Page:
friendships...and lack thereof - FamilyEducation
friendships...and lack thereof
07/29/2007 at 15:53 PM

   Hi everyone...I am new to the boards and was looking for some advice in parenting. I have two wonderful sons...ages 7 & 8....almost 16 months apart...going into 2nd and 3rd grades. My husband and I have always encouranged them to play together and be friends to each other...and they are. They play great together and I think they will have a great relationship for the rest of their lives. However, my younger son seems to struggle sometimes with friends.  He has kids he interacts with at school and his teachers say that he gets along with everyone. We encourage him to go out for sports...he is not super athletic and gets discouraged easily and doesn't want to go out again. He was in Tiger Scouts this year and I was his leader...he enjoyed it, but he still did not get a strong connection to any of the other kids. His older brother is away at camp this weekend and we invited one my 'younger' sons friends over for a playdate. The friend would only play what he wanted to play and ended up taking one of my boys things...threatening to 'not be his friend if he couldn't have it'.  My son ended up crying and saying that this kid is one of his only friends so he had to give it to him. It was a trading card and I am not 'up' on all the rules...but I asked the kid to give it back as my son was upset about it and the kid agreed...but suddenly the card was 'lost'.  He ended up giving my son a dud of a card instead and it blew over. The card is not the issue...the issue is how to teach my child not to give into this child's tactics. We talked later about how this friend was saying these things to get what he wanted...sort of like blackmail. We talked about different things my son could have done not back down and lose his card.

So guess I have two questions....are we wrong to encourage our boys to be so close? I love that they enjoy each other and have each other to play with. Is this hurting them socially?

How do we coach our youngest child to stick up for himself ?. I know it is probably not true, but we live in a small town and the majority of the boys in his class are not ideal friends...lots of very competitive boys (many 'redshirted' and are actually supposed to be a year ahead) and a lot of boys that tease alot and do the verbal bullying like the playdate friend.  I am sure that this behavior at this age is common, but I feel like we failed on giving our son the skills to cope with finding his place...and holding it. It just breaks my heart to see him hurting...most of the time he is happy playing with his brother and kids in the neighborhood, but I am nervous with school starting up again.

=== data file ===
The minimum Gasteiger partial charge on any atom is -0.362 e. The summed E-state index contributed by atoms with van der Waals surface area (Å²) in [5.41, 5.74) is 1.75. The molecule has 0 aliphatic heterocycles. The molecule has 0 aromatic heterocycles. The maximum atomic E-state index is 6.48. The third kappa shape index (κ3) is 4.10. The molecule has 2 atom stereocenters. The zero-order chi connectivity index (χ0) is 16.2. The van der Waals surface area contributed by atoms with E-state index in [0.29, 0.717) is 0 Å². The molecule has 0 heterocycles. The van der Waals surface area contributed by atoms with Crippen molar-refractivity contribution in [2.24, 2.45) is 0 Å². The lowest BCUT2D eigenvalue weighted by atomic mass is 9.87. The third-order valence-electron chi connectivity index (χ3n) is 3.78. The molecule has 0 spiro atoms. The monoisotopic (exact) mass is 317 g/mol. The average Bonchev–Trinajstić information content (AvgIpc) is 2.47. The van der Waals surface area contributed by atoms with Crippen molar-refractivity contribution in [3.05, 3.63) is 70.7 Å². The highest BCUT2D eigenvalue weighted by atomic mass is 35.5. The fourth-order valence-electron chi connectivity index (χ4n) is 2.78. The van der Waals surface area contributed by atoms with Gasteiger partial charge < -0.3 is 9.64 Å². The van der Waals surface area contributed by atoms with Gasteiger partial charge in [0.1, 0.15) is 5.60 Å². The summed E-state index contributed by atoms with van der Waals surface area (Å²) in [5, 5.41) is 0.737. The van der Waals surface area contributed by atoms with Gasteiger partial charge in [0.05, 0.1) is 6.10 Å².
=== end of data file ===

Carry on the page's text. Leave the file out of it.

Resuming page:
This is my second comment as I hit the wrong button and lost the first, if you get two..I apologize.  I'm new to this as well.

However, friends are important to your children, that does not mean you shouldn't teach loyalty to the family to your children.  They can learn your family values, which teach them to have separate friends, yet always remain close to each other.  They will need to learn to inter act with friends in order to gain social skills, as you mentioned.  Sticking up  for each other can be stressed by example and family discussions.    This will give them guide lines while they are in school or doing other events where children gather.  One of the most distressisng news today is that many kids are not nice, they tease and bully like its a normal thing to do.  Of course, its not and I almost believe we need a bully patrol in our schools today.  

I'm a 61 year old grandmother, with a daughter who has given me 7 grandchildren and one great grandchild.  Their ages are 4 to 25.  My great grandchild is  16 months.  I have been very involved in their lives and as a result in January of 07,  I created grammology the blog for grandmothers.  This with the hope that I could share some of my experience, wit and then wisdom which comes with the territory.  

The heartbreak you mentioned is destined to remain.  I still feel the pain in my grandchildren and daughters life.  It never stops when you love your family.  You can do as you have, ask for other peoples experiences, and consider them when you make decesions for your family.  Having other people share their thoughts can also be helpful while you are pondering what to do.

We bloggers, will share our lives with the hope you will get something out it for you  and your family. Hope these thought can be helpful.  

Regards, Dorothy at grammology


Well, as a parent of two, a boy and a girl, I encourage them to build a bond, a friendship between the two of them. It is good, my sister and I are very close and I enjoy our friendship, its something reliable. As far as bullying is concerned it is never right, and it should be addressed immediately because it will only escalate. Perhaps you can speak to the teachers or the principal in the school about putting on a show addressing bullies. This will help your son to see it from a different stand point other than yours.